Easter Island (Spanish: Isla de Pascua, Polynesian: Rapa Nui)
Easter Island is one of the most isolated
islands on Earth (located 3,700 km (2,300 miles) off the west
coast of Chile) with a 5 hour flight to get
there. Early settlers called the island "Te
Pito O Te Henua" (Navel of The World).
Officially a territory of Chile, it lies
far off in the Pacific Ocean, roughly halfway
to Tahiti. It is most famous for its enigmatic
giant stone statues, built centuries ago,
which reflect the history of the dramatic
rise and fall of the most isolated Polynesian
This bit of triangular land, which was born
in the Pacific Ocean as a result of consolidated
lava and ash from three volcanoes (now dormant
volcanoes), keeps in its coasts the most
advanced Polynesian culture. It is important
worldwide as the largest open-air archeological
museum, UNESCO World Heritage Site. It is
also one of the most mystifying places on
Earth, possessing a history that remains
as unclear as it is evocative.
Rapa Nui National Park protects the majority
of the important places. The Moai megaliths
attract scientists and scholars from all
over the world who try to discover the way
the natives transported those sculptures,
which were 250 – 300 tons each, from
the reservoir to their final place on the
Like those huge basalt sculptures, its hieroglyphic
script is also a non-deciphered mystery.
The past of Rapa Nui seems to have seesawed
from ancestor worship, monument building
and population growth, to deforestation and
food shortages, feudalism and in some cases
even cannibalism, and tells about great astronomic
All of the residents of Easter Island live
in the town of Hanga Roa, and it is an easy
day's drive from town around the island
in search of moai and ahu (the rectangular
stone platforms which moai were mounted on).
Aside from the main paved roads in Hanga
Roa and the single smooth paved road to Anakena,
roads to many main sites are of dirt and
quite uneven and potholed,
There are around 25 restaurants catering
to tourists on the island. A few can be found
close to the dock in Hanga Roa, with a few
others scattered in the surrounding areas.
Menus tend to be limited, as most of the
food on the island needs to be imported.
The range of fish is considerable but does
tend to arrive overcooked and dry.
Pisco, a hard alcohol made from fermented
grapes, is the unofficial drink of the island.
Try a pisco sour, which is pisco mixed with
lemon juice. Another common cocktail is the
piscola - pisco and coke. Drinking pisco
straight is possible, as it has less of a
kick than Vodka, although Chileans would
not advise it. Tapati Festival
This important festival happens between January
and the first fortnight of February. 2 or
3 young women must compete with each other
and the winner is declared queen. They are
supported by their clan, families and friends,
who through their participation and winning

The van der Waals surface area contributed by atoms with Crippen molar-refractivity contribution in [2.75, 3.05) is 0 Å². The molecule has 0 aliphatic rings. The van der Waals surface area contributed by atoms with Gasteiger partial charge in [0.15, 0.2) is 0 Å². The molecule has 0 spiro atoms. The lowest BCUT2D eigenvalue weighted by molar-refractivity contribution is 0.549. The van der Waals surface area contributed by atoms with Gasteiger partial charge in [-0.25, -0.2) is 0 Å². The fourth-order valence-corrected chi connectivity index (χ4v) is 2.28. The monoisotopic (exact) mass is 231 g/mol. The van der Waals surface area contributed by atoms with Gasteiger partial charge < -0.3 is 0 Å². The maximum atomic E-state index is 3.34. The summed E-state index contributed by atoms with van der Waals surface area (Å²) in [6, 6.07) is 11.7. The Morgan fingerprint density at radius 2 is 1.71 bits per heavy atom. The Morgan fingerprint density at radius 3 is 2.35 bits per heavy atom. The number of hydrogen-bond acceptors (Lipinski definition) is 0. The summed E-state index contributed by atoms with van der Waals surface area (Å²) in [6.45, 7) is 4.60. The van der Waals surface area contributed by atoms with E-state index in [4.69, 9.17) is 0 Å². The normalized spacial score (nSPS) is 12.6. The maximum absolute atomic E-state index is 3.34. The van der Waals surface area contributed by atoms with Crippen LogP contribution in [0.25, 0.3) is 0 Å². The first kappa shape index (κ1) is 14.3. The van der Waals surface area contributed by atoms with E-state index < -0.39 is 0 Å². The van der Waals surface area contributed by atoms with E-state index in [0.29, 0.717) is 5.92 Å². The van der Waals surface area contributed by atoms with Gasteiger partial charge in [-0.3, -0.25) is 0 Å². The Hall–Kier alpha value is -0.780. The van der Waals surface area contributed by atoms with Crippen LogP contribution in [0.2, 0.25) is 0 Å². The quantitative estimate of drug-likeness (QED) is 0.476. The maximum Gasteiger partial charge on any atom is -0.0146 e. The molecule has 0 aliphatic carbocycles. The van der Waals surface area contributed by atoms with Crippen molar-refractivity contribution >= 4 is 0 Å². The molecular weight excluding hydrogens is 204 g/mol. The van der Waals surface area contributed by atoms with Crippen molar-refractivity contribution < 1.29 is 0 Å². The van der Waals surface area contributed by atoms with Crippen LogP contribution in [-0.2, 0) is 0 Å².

in the demanding artistic, sports and cultural
events, gain points for the overall score
of the young woman. The winner has the highest
score. The participation is massive –
we watched the dancing with some 180 dancers
on the stage for each candidate.
The biggest tourist attractions on Easter
Island are, of course, the archaeological
Moai which are often placed upon ceremonial
platforms and burials called Ahu. The sites,
which can be visited for free (with one exception),
are mostly found along the coastline of the
island. Each village typically had an ahu
if not several moai, and thus on a drive
around the south coast of the island, every
mile contains several sites where you might
Two exceptional sites are the volcanic craters
of Rano Kau and Rano Raraku. The slightly
inland quarry at "Rano Raraku"
is where the moai carvings were born, out
of the hillside of the volcanic rock where
hundreds of labourers must have carved full-time.
This 300 foot volcano remnant provided the
stones for the great figures where you can
see various stages of the carving, as well
as scattered partially-finished figures.
A climb to the left side of the crater, over
the top, and into the bowl, is well worth
Similarly, Rano Kau is the remains of a volcanic
cinder cone, which like Rano Raraku, is filled
with fresh rainwater and has a mottled unearthly
appearance that is breathtaking.
Easter Island features two white sand beaches.
Anakena, on the north side of the island
and the second beach is a gem so hidden,
it doesn't even have a name. Found along
the southern shore of the island near Ahu
Vaihu (along the road from Hanga Roa to Ahu
Akahanga), this beautiful and desolate beach
is much larger than that at Anakena and is
surrounded by breathtaking cliffs.
An often overlooked but particularily fascinating
aspect of Easter Island is its extensive
cave systems. While there are a couple of
official caves that are quite interesting
in their own right, there is also real adventure
to be had in exploring all of the numerous
unofficial caves on the island, most of which
are found near Ana Kakenga. While the openings
to most of these caves are small (some barely
large enough to crawl through) and hidden
(amid a rather surreal lava strewn field
that has been likened to the surface of Mars),
many of them open up into large and inhibitingly
deep and extensive cave systems.
Also worth a stop is the Rano Kau. This is a Chilean National Park
site, so you will have to pay an entry fee
to really look around. Even without entering
the park, there is a great view of most of
the island from this vantage point.
The restored village of Orongo offers another
Easter Island mystery. The village sits in
a spectacular setting, between the volcano
of Rano Kao and a sheer cliff drop-off. Rocks
found at the village contain 150 carvings
showing figures with a man's body and
a bird's head. Anthropologists believe
they were part of a religious cult, but the
details on the "Bird Man" are still
Local handicrafts are for sale at most of
the historical sites.